As rents continue to skyrocket across the country, state and local governments (and renters themselves) are scrambling for solutions. One of the most obvious -- and most controversial -- of those is rent control, which caps rent increases in an effort to keep cities more affordable for low- and middle-income people.
Advocates have long touted the policy as a way to keep rents from growing exponentially, and support for it appears to be growing: At least three states -- California, Illinois and Washington -- have introduced legislation that would allow cities to enact more rent controls. Opponents, on the other hand, claim that rent control leads to dilapidated units, deferred maintenance and an overall reduction of the rental housing stock.
So who’s right? According to a new Stanford University study, both of them -- partially.
Researchers found that rent control does create substantial benefits for tenants who live in rent-controlled units -- but those benefits aren’t shared by society as a whole. In fact, the policy reduced the overall number of rental units on the market, thereby actually driving prices up and worsening the affordability crisis.
“We found that the decrease in supply [of rental units] leads to an overall rent increase. The losses [of rental units] are big and important and really undermine the fundamental goal of rent control,” says Rebecca Diamond, a co-author of the study and an assistant professor of economics at Stanford.
The report focused on San Francisco, where a 1994 ballot measure expanded rent control to certain smaller multifamily apartment buildings constructed before 1980. Because units built after 1980 were not included in the expansion, the result was what researchers call a “natural experiment” in which the newer units could act as a control group. The researchers then tracked tenants' housing as well as changes in the housing stock and rents.
Tenants in rent-controlled units benefitted dramatically from the policy. From 1995 to the present, they paid between $2,300 and $6,600 less than they would have if rent control wasn't in place. As a lump sum, their savings totaled about $2.9 billion. They were also between 10 and 20 percent more likely to stay at the same address than the control group.
But those benefits came at the cost of landlords, who didn’t take their diminished profits lying down. Many of them -- particularly in more expensive areas -- took their properties off the rental market and either moved in themselves, converted the units to condos or tore their buildings down to renovate. (That last strategy is a way to avoid the city's rent control rules since they don't apply to new construction.)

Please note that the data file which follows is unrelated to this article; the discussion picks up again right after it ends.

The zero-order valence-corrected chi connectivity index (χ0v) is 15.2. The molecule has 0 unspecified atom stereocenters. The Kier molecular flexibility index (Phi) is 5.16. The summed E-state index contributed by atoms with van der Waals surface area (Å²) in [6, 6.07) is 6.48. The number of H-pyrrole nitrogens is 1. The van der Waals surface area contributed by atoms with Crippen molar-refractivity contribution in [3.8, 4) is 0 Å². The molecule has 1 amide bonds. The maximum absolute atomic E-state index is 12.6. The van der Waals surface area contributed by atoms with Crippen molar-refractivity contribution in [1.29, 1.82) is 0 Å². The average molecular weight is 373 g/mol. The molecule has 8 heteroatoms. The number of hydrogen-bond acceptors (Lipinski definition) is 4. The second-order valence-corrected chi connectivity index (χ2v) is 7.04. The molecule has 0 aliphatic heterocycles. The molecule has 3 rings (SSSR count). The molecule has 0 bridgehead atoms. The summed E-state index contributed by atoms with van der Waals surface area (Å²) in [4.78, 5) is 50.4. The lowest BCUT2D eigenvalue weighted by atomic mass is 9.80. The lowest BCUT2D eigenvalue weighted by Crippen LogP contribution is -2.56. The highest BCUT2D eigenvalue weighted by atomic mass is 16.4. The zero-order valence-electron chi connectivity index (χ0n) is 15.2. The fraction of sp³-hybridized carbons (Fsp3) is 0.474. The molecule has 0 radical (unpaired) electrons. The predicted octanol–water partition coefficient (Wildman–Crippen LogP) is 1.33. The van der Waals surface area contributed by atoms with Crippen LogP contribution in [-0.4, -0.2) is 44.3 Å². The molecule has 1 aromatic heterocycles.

“This substitution toward owner-occupied and high-end new construction rental housing likely fueled the gentrification of San Francisco, as these types of properties cater to higher income individuals,” the study concludes.
Overall, the landlords studied in the report reduced their rental supply by 15 percent, which led to a 5 percent decrease in the city’s overall rental housing stock and a 5 percent increase in overall rent prices. What’s more, there was a 25 percent reduction in the number of renters living in rent-controlled units compared to 1994.
The study comes at a time when the housing crisis has reached confounding proportions, particularly in America’s largest cities.
According to Harvard University’s Joint Center for Housing Studies, median inflation-adjusted rents rose 15 percent between 2000 and 2016, reaching $980. At the same time, renter incomes declined from $38,000 to $37,300. Across the West Coast, the lack of affordable places to live is fueling a growing homelessness crisis. And the problem doesn’t show any real signs of abating. In fact, recent changes to the tax code could seriously erode what affordable housing stock there is left.
All of that has led to a renewed interest in rent control in some states, including California, where voters are gathering support for a ballot initiative that would repeal a ban on rent control for properties built after 1995.
To advocates of rent control, the Stanford study leaves out a crucial part of the picture: Why should it be legal for landlords to behave in ways that allow them to circumvent rent control laws? It was, after all, primarily landlords’ attempts to skirt the provision that resulted in a reduced housing supply and increased housing prices.
Larry Gross, executive director of the Los Angeles-based Coalition for Economic Survival, points to the Ellis Act in California, which allows landlords to mass-evict tenants in order to get out of the rental business.
The Coalition for Economic Survival and many other tenants’ groups in California argue that this law is abused to evict tenants in rent-controlled apartments and then quickly convert the units to luxury condos that don't have to abide by rent control rules. In 2017 alone, the Ellis Act was used to get rid of 1,824 rent-controlled units.
It's laws like the Ellis Act, Gross says, that need to be reformed -- not rent control provisions.
But Diamond, the co-author of the study, doesn't buy that argument: "Why are landlords the ones who have to subsidize tenants? Why do they have to bear that cost?"
Her study instead suggests that the costs of keeping housing affordable should be shared by society, through a tax credit or a government subsidy that protects low- and middle-income families against large rent increases.
"This," the Stanford paper concludes, "would remove landlords’ incentives to decrease the housing supply and could provide households with the insurance they desire."